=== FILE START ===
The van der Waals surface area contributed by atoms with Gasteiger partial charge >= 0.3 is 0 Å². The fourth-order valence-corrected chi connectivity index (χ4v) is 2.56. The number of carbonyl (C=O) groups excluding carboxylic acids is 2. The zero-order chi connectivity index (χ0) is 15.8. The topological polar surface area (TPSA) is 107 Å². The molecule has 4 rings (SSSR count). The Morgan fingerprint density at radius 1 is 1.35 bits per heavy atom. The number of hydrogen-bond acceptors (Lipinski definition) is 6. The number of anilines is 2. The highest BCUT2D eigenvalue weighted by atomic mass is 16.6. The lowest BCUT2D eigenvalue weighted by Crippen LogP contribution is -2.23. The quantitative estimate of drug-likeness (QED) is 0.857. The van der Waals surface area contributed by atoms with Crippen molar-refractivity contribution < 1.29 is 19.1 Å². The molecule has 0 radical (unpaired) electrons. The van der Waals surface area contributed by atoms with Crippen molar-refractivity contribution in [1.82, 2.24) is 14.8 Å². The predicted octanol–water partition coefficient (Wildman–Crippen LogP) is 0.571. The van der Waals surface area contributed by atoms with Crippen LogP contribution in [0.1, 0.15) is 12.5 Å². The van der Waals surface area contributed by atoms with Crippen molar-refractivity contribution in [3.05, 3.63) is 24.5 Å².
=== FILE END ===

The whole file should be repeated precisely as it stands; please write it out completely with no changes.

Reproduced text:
The van der Waals surface area contributed by atoms with Gasteiger partial charge >= 0.3 is 0 Å². The fourth-order valence-corrected chi connectivity index (χ4v) is 2.56. The number of carbonyl (C=O) groups excluding carboxylic acids is 2. The zero-order chi connectivity index (χ0) is 15.8. The topological polar surface area (TPSA) is 107 Å². The molecule has 4 rings (SSSR count). The Morgan fingerprint density at radius 1 is 1.35 bits per heavy atom. The number of hydrogen-bond acceptors (Lipinski definition) is 6. The number of anilines is 2. The highest BCUT2D eigenvalue weighted by atomic mass is 16.6. The lowest BCUT2D eigenvalue weighted by Crippen LogP contribution is -2.23. The quantitative estimate of drug-likeness (QED) is 0.857. The van der Waals surface area contributed by atoms with Crippen molar-refractivity contribution < 1.29 is 19.1 Å². The molecule has 0 radical (unpaired) electrons. The van der Waals surface area contributed by atoms with Crippen molar-refractivity contribution in [1.82, 2.24) is 14.8 Å². The predicted octanol–water partition coefficient (Wildman–Crippen LogP) is 0.571. The van der Waals surface area contributed by atoms with Crippen LogP contribution in [0.1, 0.15) is 12.5 Å². The van der Waals surface area contributed by atoms with Crippen molar-refractivity contribution in [3.05, 3.63) is 24.5 Å².